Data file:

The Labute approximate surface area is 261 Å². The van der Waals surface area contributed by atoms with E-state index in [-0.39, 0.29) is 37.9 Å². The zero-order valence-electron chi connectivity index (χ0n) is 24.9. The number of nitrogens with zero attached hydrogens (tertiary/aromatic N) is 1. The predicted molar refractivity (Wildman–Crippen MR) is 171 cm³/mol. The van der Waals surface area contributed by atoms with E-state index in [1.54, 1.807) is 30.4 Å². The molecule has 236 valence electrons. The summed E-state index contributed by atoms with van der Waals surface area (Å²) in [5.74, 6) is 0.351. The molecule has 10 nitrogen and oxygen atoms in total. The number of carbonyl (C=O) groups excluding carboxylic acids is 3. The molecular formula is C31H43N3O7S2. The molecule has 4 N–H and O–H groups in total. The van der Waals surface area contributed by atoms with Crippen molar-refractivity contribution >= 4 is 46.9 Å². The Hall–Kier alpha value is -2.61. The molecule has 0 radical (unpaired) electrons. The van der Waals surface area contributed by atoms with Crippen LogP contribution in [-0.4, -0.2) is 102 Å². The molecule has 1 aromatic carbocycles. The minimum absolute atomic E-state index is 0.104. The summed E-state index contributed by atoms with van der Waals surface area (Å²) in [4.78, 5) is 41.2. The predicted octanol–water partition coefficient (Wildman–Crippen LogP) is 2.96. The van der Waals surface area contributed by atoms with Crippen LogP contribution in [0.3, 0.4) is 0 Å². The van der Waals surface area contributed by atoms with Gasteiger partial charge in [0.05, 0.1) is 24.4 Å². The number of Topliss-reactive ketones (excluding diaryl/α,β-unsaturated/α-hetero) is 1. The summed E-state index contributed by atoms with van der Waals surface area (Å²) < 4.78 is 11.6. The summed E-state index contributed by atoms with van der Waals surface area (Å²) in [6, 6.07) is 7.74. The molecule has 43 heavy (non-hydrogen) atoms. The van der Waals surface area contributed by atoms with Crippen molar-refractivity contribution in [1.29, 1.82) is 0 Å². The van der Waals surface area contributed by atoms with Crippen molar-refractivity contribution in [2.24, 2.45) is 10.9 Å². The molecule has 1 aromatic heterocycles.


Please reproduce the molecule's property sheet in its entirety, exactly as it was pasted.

The Labute approximate surface area is 261 Å². The van der Waals surface area contributed by atoms with E-state index in [-0.39, 0.29) is 37.9 Å². The zero-order valence-electron chi connectivity index (χ0n) is 24.9. The number of nitrogens with zero attached hydrogens (tertiary/aromatic N) is 1. The predicted molar refractivity (Wildman–Crippen MR) is 171 cm³/mol. The van der Waals surface area contributed by atoms with E-state index in [1.54, 1.807) is 30.4 Å². The molecule has 236 valence electrons. The summed E-state index contributed by atoms with van der Waals surface area (Å²) in [5.74, 6) is 0.351. The molecule has 10 nitrogen and oxygen atoms in total. The number of carbonyl (C=O) groups excluding carboxylic acids is 3. The molecular formula is C31H43N3O7S2. The molecule has 4 N–H and O–H groups in total. The van der Waals surface area contributed by atoms with Crippen molar-refractivity contribution >= 4 is 46.9 Å². The Hall–Kier alpha value is -2.61. The molecule has 0 radical (unpaired) electrons. The van der Waals surface area contributed by atoms with Crippen LogP contribution in [-0.4, -0.2) is 102 Å². The molecule has 1 aromatic carbocycles. The minimum absolute atomic E-state index is 0.104. The summed E-state index contributed by atoms with van der Waals surface area (Å²) in [4.78, 5) is 41.2. The predicted octanol–water partition coefficient (Wildman–Crippen LogP) is 2.96. The van der Waals surface area contributed by atoms with Crippen LogP contribution in [0.3, 0.4) is 0 Å². The van der Waals surface area contributed by atoms with Gasteiger partial charge in [0.05, 0.1) is 24.4 Å². The number of Topliss-reactive ketones (excluding diaryl/α,β-unsaturated/α-hetero) is 1. The summed E-state index contributed by atoms with van der Waals surface area (Å²) < 4.78 is 11.6. The summed E-state index contributed by atoms with van der Waals surface area (Å²) in [6, 6.07) is 7.74. The molecule has 43 heavy (non-hydrogen) atoms. The van der Waals surface area contributed by atoms with Crippen molar-refractivity contribution in [1.29, 1.82) is 0 Å². The van der Waals surface area contributed by atoms with Crippen molar-refractivity contribution in [2.24, 2.45) is 10.9 Å². The molecule has 1 aromatic heterocycles.